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RSA Factoring Challenge

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RSA Factoring Challenge

The RSA Factoring Challenge was a challenge put forward by RSA Laboratories on March 18, 1991 to encourage research into computational number theory and the practical difficulty of factoring large integers and cracking RSA keys used in cryptography. They published a list of semiprimes (numbers with exactly two prime factors) known as the RSA numbers, with a cash prize for the successful factorization of some of them. The smallest of them, a 100 decimal digit number called RSA-100 was factored by April 1, 1991, but many of the bigger numbers have still not been factored and are expected to remain unfactored for quite some time, however advances in quantum computers make this prediction uncertain due to Shor's algorithm.

The RSA challenges ended in 2007.[1] RSA Laboratories stated: "Now that the industry has a considerably more advanced understanding of the cryptanalytic strength of common symmetric-key and public-key algorithms, these challenges are no longer active."[2]

The factoring challenge was intended to track the cutting edge in integer factorization. A primary application is for choosing the key length of the RSA public-key encryption scheme. Progress in this challenge should give an insight into which key sizes are still safe and for how long. As RSA Laboratories is a provider of RSA-based products, the challenge was used by them as an incentive for the academic community to attack the core of their solutions — in order to prove its strength.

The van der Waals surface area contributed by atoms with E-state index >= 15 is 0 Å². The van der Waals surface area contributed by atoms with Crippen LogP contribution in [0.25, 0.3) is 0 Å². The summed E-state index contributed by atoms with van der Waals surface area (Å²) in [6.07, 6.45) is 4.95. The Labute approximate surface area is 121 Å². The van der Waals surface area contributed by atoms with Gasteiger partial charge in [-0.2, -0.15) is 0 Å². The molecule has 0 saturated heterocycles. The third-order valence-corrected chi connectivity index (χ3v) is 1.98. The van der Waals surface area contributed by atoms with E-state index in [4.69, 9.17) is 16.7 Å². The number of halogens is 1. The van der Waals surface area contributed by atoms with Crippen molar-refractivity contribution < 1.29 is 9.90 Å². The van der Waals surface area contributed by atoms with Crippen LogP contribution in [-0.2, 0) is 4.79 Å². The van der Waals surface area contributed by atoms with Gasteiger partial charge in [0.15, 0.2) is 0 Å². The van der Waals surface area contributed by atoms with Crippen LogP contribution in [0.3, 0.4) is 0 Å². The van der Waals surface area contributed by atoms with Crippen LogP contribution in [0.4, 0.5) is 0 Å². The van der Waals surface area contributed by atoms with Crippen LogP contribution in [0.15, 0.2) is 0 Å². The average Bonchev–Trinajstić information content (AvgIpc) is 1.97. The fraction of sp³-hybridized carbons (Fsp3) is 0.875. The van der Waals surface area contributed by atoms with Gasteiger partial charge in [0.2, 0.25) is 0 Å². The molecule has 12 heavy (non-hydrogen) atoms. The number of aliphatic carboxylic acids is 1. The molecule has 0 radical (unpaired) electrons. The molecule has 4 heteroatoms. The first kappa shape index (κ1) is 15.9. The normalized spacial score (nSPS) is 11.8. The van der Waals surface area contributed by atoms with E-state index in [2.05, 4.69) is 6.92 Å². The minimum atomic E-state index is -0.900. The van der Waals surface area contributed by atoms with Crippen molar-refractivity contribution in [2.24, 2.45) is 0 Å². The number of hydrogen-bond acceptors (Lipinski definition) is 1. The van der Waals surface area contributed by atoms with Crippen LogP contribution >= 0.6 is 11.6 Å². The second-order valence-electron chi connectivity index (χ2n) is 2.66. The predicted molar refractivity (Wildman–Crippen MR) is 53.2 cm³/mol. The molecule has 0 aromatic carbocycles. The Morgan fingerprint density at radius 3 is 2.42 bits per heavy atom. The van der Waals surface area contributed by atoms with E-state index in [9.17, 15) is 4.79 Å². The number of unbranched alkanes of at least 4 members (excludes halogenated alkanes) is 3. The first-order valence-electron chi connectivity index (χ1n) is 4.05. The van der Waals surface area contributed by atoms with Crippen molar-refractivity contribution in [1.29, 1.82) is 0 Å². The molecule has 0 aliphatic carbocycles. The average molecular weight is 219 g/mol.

The RSA numbers were generated on a computer with no network connection of any kind. The computer's hard drive was subsequently destroyed so that no record would exist, anywhere, of the solution to the factoring challenge.[3]

The first RSA numbers generated, RSA-100 to RSA-500 and RSA-617, were labeled according to their number of decimal digits; the other RSA numbers (beginning with RSA-576) were generated later and labelled according to their number of binary digits.


  • The mathematics 1
  • The prizes and records 2
  • See also 3
  • Notes 4
  • External links 5

The mathematics

RSA Laboratories states that: for each RSA number n, there exist prime numbers p and q such that

n = p × q.

The problem is to find these two primes, given only n.

The prizes and records

The following table gives an overview over all RSA numbers.

The challenge numbers in white lines are numbers expressed in base 10, while the challenge numbers in yellow lines are numbers expressed in base 2. The prizes for RSA-576 and RSA-640 have been awarded. The remaining prizes have been retracted since the challenge became inactive in 2007.
RSA Number Decimal digits Binary digits Cash prize offered Factored on Factored by
RSA-100 100 330 US$1,000[4] April 1, 1991[5] Arjen K. Lenstra
RSA-110 110 364 US$4,429[4] April 14, 1992[5] Arjen K. Lenstra and M.S. Manasse